3. Sight along the stiles, pulling out any that aren’t straight (there are bound to be a few). Plan to use these against the posts, where you can straighten them out.

4. Cut 10" pieces from the 1x6 tongue-and-groove pine—136 pieces in all, so a jig or a stop on your miter saw is well worth setting up. Assemble the panels by gluing and screwing a bottom rail between two stiles, drilling a clearance hole first for #8 x 3" screws. Slide the pine into the dadoes, ripping the last piece to fit. Glue and screw the top rail to the stiles.

5. Add a routered profile to the outside edges of the stile that’s not attached to the post. Sand, stain, or paint as desired.

6. Drill clearance holes along the panel’s inside perimeter (the wider edge): three in the post-side stile and one in each rail. Screw in place with #10 x 3½ " screws.

7. I added simple plinth blocks to dress up the base of each post, using 2x10 boards with a 45° bevel ripped along the top edge. As well, I routed an optional chamfer detail along the outside corners of the posts, starting about 4' from the floor and finishing 3" below the header.


The cupola is optional—it serves no functional purpose—but it sure does add a crowning flourish.

1. Cut the ¾ " plywood sides for the base, beveling top and bottom edges to 40°, and glue and screw (or nail) together. Cut and install two scrap pieces inside the box (see figure 12), aligned with the top edge. These will make it easier to screw the top securely to the box. Cut eight corner trim pieces from pine 1x4s, again with an angled 40° cut at top and bottom, and a 45° bevel on one side where they’ll meet at the corners. Attach so the edges are flush with the beveled edges of the box.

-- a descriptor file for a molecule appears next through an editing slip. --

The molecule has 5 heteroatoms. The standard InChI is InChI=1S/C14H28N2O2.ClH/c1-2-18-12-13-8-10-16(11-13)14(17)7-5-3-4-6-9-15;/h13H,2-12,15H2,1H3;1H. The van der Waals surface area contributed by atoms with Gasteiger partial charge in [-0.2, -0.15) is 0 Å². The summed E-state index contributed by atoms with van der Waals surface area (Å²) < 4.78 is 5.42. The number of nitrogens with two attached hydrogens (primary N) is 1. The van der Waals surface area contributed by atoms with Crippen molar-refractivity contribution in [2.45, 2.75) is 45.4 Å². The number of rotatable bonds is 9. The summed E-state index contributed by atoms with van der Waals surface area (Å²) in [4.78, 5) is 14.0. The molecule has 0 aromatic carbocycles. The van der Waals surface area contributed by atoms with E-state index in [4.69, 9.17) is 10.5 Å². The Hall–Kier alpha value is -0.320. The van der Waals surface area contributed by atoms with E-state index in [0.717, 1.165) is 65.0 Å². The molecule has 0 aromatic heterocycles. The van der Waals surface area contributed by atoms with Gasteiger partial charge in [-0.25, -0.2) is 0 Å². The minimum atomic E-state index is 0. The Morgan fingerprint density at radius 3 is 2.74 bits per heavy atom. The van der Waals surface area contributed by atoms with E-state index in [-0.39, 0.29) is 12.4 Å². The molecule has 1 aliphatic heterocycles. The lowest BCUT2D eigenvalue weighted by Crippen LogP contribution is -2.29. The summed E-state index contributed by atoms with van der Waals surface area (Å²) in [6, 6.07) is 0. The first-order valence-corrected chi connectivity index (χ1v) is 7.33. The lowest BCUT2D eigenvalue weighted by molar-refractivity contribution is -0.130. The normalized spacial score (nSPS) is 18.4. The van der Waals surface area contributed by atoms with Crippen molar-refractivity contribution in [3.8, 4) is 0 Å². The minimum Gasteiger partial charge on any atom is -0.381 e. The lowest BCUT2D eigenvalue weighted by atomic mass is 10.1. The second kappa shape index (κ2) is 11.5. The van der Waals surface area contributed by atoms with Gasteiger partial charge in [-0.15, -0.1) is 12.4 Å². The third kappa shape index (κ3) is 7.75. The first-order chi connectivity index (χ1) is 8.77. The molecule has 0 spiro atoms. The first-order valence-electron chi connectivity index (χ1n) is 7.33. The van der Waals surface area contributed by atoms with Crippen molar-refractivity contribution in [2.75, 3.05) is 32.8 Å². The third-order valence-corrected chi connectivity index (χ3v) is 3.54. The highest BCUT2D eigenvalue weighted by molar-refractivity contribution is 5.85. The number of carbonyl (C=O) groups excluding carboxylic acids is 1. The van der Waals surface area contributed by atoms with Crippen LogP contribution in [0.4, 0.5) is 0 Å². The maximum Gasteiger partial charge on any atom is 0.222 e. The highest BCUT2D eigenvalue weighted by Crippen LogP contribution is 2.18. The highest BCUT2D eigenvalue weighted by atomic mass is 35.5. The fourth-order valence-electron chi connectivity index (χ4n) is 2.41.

2. Cut 1x6 tongue-and-groove as siding to fit between the corner trim, and nail to the box, positioning it so the pieces don’t project beyond the beveled edges (rip the top one if needed).

3. Cut four plywood triangles to make the pyramidal top and four 20"-long backer blocks out of scrap 2x4 ripped in half with a bevel of 36°. Assemble the top, screwing through the sides (#8 x 1½ " screws) and into the blocks. For visual interest, I added a 2x2 frame, ripped from 2x4s, around the inside of the pyramid’s base. Shingle the pyramid as you did the main roof and stain or paint.